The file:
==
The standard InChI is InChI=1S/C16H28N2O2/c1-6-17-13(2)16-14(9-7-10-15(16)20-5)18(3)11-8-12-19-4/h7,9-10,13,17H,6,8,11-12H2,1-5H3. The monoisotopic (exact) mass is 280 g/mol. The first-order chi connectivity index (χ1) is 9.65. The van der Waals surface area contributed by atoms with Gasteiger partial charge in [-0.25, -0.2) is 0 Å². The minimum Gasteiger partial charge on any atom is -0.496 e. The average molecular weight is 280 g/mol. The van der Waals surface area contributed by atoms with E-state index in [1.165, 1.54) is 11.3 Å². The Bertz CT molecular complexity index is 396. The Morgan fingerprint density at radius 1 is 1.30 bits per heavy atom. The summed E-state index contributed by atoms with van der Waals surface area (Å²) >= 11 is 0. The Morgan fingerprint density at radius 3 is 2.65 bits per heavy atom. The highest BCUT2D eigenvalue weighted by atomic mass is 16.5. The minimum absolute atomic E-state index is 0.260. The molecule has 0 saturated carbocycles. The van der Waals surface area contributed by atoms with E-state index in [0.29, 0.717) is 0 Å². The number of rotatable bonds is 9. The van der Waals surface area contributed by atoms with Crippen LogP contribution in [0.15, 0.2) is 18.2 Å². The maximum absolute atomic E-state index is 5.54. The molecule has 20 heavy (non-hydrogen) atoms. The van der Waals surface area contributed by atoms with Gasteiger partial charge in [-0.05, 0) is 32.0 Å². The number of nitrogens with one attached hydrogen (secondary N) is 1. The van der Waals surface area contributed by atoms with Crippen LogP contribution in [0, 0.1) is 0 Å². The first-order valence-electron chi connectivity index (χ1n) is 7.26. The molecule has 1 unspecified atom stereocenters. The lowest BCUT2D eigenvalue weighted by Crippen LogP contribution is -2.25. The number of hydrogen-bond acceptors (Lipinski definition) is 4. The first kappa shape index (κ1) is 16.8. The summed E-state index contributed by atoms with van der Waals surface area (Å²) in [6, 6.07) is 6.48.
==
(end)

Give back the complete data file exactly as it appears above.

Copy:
The standard InChI is InChI=1S/C16H28N2O2/c1-6-17-13(2)16-14(9-7-10-15(16)20-5)18(3)11-8-12-19-4/h7,9-10,13,17H,6,8,11-12H2,1-5H3. The monoisotopic (exact) mass is 280 g/mol. The first-order chi connectivity index (χ1) is 9.65. The van der Waals surface area contributed by atoms with Gasteiger partial charge in [-0.25, -0.2) is 0 Å². The minimum Gasteiger partial charge on any atom is -0.496 e. The average molecular weight is 280 g/mol. The van der Waals surface area contributed by atoms with E-state index in [1.165, 1.54) is 11.3 Å². The Bertz CT molecular complexity index is 396. The Morgan fingerprint density at radius 1 is 1.30 bits per heavy atom. The summed E-state index contributed by atoms with van der Waals surface area (Å²) >= 11 is 0. The Morgan fingerprint density at radius 3 is 2.65 bits per heavy atom. The highest BCUT2D eigenvalue weighted by atomic mass is 16.5. The minimum absolute atomic E-state index is 0.260. The molecule has 0 saturated carbocycles. The van der Waals surface area contributed by atoms with E-state index in [0.29, 0.717) is 0 Å². The number of rotatable bonds is 9. The van der Waals surface area contributed by atoms with Crippen LogP contribution in [0.15, 0.2) is 18.2 Å². The maximum absolute atomic E-state index is 5.54. The molecule has 20 heavy (non-hydrogen) atoms. The van der Waals surface area contributed by atoms with Gasteiger partial charge in [-0.05, 0) is 32.0 Å². The number of nitrogens with one attached hydrogen (secondary N) is 1. The van der Waals surface area contributed by atoms with Crippen LogP contribution in [0, 0.1) is 0 Å². The first-order valence-electron chi connectivity index (χ1n) is 7.26. The molecule has 1 unspecified atom stereocenters. The lowest BCUT2D eigenvalue weighted by Crippen LogP contribution is -2.25. The number of hydrogen-bond acceptors (Lipinski definition) is 4. The first kappa shape index (κ1) is 16.8. The summed E-state index contributed by atoms with van der Waals surface area (Å²) in [6, 6.07) is 6.48.